Wednesday, January 28th, 2015
We’re one month into 2015, and health information technology (health IT or HIT) is getting bigger than ever. This trend shows no sign of stopping, considering improvements in technology, continuing adoption of electronic health records (EHR) and the widening availability of health data.
With the rapid advances in the field comes a large demand for skilled health IT professionals, as well as academic programs like those offered by UTHealth School of Biomedical Informatics that are up on the latest trends. Here are five ways SBMI is looking to the future of health IT.
By consolidating data centers, health IT schools are able to save resources in-house, find avenues of collaboration with other fields and increase research and instructional opportunities regarding big data and trends.
UTHealth SBMI’s Clinical Data Warehouse is maintained and interpreted in an i2b2 data hive. i2b2 stands for Integrating Biology and the Bedside, an initiative sponsored by the National Institutes of Health Roadmap National Centers for Biomedical Computing.
As health care increasingly relies on information technology and data to improve processes, efficiencies, effectiveness and, ultimately, clinical care, greater investments are being made in the field in the form of research funds. Biomedical informatics is the key to the future of health care, and investors, corporations and the government all are acknowledging this with grant dollars.
Last year, UTHealth SBMI faculty earned more research funding than any other UTHealth school—about as much as the schools of Dentistry, Medicine, Nursing and Public Health combined. We expect to see a continuation in the growth of funding both at UTHealth and within other bioinformatics programs around the country.
The amount of health care data is already impressive, so perhaps it comes as no surprise that over 40 percent of all serious data breaches last year were in the field.i
As providers continue digitizing more and more sensitive data, it is imperative that they understand how to properly secure it. Increasingly, health IT has a growing need for all professionals to understand data security, and for data security specialists. In 2015, UTHealth SBMI will continue to provide rigorous training for its students in this area.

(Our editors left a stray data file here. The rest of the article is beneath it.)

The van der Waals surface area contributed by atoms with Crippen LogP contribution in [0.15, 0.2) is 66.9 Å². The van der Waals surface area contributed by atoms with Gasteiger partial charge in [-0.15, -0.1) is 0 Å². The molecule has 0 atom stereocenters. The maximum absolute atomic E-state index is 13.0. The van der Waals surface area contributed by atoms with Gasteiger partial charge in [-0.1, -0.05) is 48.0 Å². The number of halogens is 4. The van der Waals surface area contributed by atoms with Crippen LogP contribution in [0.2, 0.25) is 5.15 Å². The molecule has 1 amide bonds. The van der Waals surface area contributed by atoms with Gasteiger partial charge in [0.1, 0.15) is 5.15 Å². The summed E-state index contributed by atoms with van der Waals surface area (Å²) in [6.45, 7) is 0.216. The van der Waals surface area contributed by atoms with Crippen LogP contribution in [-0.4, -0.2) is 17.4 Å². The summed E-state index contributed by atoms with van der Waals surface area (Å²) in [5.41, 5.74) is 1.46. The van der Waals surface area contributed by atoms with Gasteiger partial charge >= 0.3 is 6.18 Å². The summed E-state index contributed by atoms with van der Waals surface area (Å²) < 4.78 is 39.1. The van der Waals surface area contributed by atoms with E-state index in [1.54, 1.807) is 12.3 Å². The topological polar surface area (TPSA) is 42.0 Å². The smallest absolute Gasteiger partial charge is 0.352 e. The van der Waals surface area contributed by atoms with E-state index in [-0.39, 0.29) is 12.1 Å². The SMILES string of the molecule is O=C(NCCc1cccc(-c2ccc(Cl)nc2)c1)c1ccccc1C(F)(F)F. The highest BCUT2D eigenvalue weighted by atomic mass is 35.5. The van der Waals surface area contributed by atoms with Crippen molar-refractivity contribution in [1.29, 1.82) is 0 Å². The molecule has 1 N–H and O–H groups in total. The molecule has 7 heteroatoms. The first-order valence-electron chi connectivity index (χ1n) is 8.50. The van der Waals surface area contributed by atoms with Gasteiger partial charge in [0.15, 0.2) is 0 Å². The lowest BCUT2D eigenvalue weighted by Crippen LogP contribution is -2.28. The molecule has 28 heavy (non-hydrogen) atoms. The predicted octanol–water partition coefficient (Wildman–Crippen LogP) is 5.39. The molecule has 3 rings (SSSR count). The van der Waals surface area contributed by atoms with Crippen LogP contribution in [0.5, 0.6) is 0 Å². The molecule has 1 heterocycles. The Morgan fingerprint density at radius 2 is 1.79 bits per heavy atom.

From wearables that track personal health data to accessible EHRs—and from natural language generation to genomic sequencing—individual patients are increasingly at the center of health IT. Rather than leaving patients’ health solely in the hands of disparate physicians who did not always have the ability to share information, patients will play a larger role in their own wellbeing in 2015 and beyond.
UTHealth SBMI recognizes this trend and is investing greater resources in improving device usability, data accessibility and other topics that engage patients on a personal level.
Jobs in health IT are rapidly expanding in number. The Bureau of Labor Statistics estimates that in the next seven years 50,000 new jobs will be created in health informatics.ii
Of UTHealth SBMI alumni, 28% have gained positions working within health IT as data scientists, developers consultants and more. The largest percentage, 36%, are now engaged in clinical informatics as informatitians, chief medical/nursing informatics officers, informatics directors and more.
Academia remains a viable career pathway, as well. 11% of UTHealth SBMI alumni are research scientists or postdoctoral fellows, while 25% share their knowledge as university professors.